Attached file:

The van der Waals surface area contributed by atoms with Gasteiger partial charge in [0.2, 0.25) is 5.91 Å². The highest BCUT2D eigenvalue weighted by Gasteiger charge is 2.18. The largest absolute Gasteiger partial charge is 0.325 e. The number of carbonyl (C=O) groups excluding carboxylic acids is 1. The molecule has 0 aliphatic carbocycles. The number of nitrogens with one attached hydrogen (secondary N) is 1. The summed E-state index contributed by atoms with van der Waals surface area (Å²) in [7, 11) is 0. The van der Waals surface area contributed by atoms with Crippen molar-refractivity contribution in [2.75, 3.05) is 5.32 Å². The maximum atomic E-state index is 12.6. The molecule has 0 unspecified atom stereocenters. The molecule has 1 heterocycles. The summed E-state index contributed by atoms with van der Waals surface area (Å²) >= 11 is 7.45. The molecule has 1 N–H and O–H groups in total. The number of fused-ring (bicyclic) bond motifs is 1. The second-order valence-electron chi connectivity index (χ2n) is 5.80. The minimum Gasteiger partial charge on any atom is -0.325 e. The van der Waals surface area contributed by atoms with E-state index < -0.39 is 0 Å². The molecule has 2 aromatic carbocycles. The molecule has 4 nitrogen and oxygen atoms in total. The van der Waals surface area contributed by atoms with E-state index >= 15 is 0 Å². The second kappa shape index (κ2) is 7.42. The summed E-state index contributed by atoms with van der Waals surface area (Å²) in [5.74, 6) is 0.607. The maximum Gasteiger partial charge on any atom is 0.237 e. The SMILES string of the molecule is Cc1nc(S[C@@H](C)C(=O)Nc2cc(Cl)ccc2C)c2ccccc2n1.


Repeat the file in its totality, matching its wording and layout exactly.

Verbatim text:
The van der Waals surface area contributed by atoms with Gasteiger partial charge in [0.2, 0.25) is 5.91 Å². The highest BCUT2D eigenvalue weighted by Gasteiger charge is 2.18. The largest absolute Gasteiger partial charge is 0.325 e. The number of carbonyl (C=O) groups excluding carboxylic acids is 1. The molecule has 0 aliphatic carbocycles. The number of nitrogens with one attached hydrogen (secondary N) is 1. The summed E-state index contributed by atoms with van der Waals surface area (Å²) in [7, 11) is 0. The van der Waals surface area contributed by atoms with Crippen molar-refractivity contribution in [2.75, 3.05) is 5.32 Å². The maximum atomic E-state index is 12.6. The molecule has 0 unspecified atom stereocenters. The molecule has 1 heterocycles. The summed E-state index contributed by atoms with van der Waals surface area (Å²) >= 11 is 7.45. The molecule has 1 N–H and O–H groups in total. The number of fused-ring (bicyclic) bond motifs is 1. The second-order valence-electron chi connectivity index (χ2n) is 5.80. The minimum Gasteiger partial charge on any atom is -0.325 e. The van der Waals surface area contributed by atoms with E-state index < -0.39 is 0 Å². The molecule has 2 aromatic carbocycles. The molecule has 4 nitrogen and oxygen atoms in total. The van der Waals surface area contributed by atoms with E-state index >= 15 is 0 Å². The second kappa shape index (κ2) is 7.42. The summed E-state index contributed by atoms with van der Waals surface area (Å²) in [5.74, 6) is 0.607. The maximum Gasteiger partial charge on any atom is 0.237 e. The SMILES string of the molecule is Cc1nc(S[C@@H](C)C(=O)Nc2cc(Cl)ccc2C)c2ccccc2n1.